In chapter three, I will study the relationship between piracy and working class radicalism in the popular dime novels of Joseh Holt Ingraham. Building from Blum’s contention in The View from the Masthead that sailors constitute an important, albeit neglected, body of working class labour, I will read Ingraham’s fiction in light of Rediker’s analysis of piracy as a form of working class radicalism. My analysis of Ingraham’s pirate novels Lafitte: The Pirate of the Gulf (1852), Captain Kyd; or, the Wizard of the Sea (1852), and The Dancing Feather; or, the Amateur Freebooters (1852), will unpack how pirate fiction offered an important site of exchange in the formation of an American working class identity that must acknowledge, even as it disavows, its own transnational roots.

In chapter four, I will examine how in The Red Rover James Fenimore Cooper links the transformation of the pirate into the citizen to the formation and consolidation of an American nation-state organized around white, homosocial fraternity. In locating the foundation of the American nation-state in the death of the eponymous Captain Heidegger, Cooper’s novel suggestively links citizenship with the repression of non-national, multi-racial affiliation and desire. Early in the novel the Rover rejects nationalized identities and sails under a variety of national banners, appropriating whatever symbol suits his purpose at a given time. His death and concomitant embrace of the American flag mark a crucial moment of national integration. With this gesture, the Rover becomes American even as he exchanges the racially and socially heterogeneous intimacies of the motley crew for a homosocial bond with the novel’s protagonist, Wilder. Reading Cooper’s novel alongside contemporary literary and historical accounts of piratical deaths, including contemporary reportage of the trials and hangings of pirates Charles Gibb and Thomas J. Wansley, I will explore how the death of the pirate enables the state’s disavowal of its motley origins and organizes the state around what Dana D. Nelson calls “national manhood,” an ideology that conflates national unity with white, male, middle-class fraternity.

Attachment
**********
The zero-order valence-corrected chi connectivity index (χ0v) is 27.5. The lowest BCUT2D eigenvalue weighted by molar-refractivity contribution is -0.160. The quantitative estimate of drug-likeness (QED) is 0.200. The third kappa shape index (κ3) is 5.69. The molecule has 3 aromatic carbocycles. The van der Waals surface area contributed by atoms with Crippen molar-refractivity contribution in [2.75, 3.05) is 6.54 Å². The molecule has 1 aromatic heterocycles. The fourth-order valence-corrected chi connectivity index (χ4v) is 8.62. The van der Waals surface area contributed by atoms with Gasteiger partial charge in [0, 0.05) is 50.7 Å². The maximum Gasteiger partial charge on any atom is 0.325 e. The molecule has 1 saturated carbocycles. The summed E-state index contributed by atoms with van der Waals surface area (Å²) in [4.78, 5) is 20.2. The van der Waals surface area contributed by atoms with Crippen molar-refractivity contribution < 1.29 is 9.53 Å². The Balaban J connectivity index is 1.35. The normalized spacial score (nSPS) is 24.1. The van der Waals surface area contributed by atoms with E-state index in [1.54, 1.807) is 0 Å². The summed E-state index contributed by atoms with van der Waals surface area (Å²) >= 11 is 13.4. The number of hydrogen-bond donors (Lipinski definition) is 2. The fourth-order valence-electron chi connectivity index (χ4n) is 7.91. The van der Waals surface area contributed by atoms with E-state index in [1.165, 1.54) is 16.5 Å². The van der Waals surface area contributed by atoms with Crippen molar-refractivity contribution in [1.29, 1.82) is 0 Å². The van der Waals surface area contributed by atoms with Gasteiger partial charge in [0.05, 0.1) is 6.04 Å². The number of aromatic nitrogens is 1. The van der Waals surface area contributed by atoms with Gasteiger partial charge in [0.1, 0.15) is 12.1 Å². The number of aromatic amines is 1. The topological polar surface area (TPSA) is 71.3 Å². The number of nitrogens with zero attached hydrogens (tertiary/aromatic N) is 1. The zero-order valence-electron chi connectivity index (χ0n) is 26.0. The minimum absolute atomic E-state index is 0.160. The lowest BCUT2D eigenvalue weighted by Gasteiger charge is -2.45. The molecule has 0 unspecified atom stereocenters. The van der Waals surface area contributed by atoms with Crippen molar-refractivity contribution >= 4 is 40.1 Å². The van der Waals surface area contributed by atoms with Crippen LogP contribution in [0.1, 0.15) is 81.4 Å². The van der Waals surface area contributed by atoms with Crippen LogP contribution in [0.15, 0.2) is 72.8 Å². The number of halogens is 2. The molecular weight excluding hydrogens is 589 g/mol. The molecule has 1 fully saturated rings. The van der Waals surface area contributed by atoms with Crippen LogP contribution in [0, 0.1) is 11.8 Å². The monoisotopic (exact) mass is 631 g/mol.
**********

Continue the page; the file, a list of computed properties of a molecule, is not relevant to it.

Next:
Tautology, Terror, and Billy Budd

Billy-BuddNote: some of the ideas in this post are published elsewhere (and more eloquently, I hope) in my article “Melville’s Motley Crew: History and Constituent Power in Billy Budd.” Check it out.

On April 15, 2013, two brothers committed a horrific act of terrorism at the end of the Boston Marathon, killing three people and injuring scores of others. A week later, RCMP announced that they had arrested two men in connection with an alleged plot against a Via train.The attacks have left many people searching for answers. Yesterday, Canadian Parliamentary Secretary Pierre Poilievre provided one possibility. “The root cause of terrorism,” he declared, “is terrorists.” I suppose the natural reaction to a statement like this is a shake of the head. It’s not exactly the most eloquent explanation, is it? But I, for one, offer my thanks to Mr. Poilievre, for giving me cause to say something about Herman Melville’s Billy Budd.

The link here is tautology. In Billy Budd, the eponymous young sailor—a handsome sailor, as Melville emphasizes to us!—is condemned to death for killing the duplicitous master-of-arms, Claggart. There’s no question that Billy kills Claggart in the story; the real question hangs around his intentions in committing the act. Billy, by reputation and in deed is naive and innocent, completely incapable of guile. The blow he struck against Claggart was not premeditated, nor was it committed out of anger. It was reflex. It was for all intents and purposes inexplicable.

It is up to Captain Vere to determine Billy’s fate. But he has much more on his mind than just Billy’s strike against Claggart. The context of the event is crucial. Set against the backdrop of the “Great Mutiny,” an aftershock of the American and French Revolutions, Billy Budd describes a nineteenth century set into motion by the conflict between democratic uprisings on various fronts and established regimes of power that are fearful that such fervors would spread. The Nore Mutiny was, the narrator says, “[t]o the British Empire . . . what a strike in the fire brigade would be to London threatened by general arson.” The British Navy was the best line of defense against the “irrational combustion” that was feared would be ignited “as by live cinders blown across the Channel from France.” The novel is set fresh on the heels of these moments moments of resistance, and historicizes the events on board the ship in light of moments of resistance and insurgency that in their moment had the potential to shape the nineteenth century.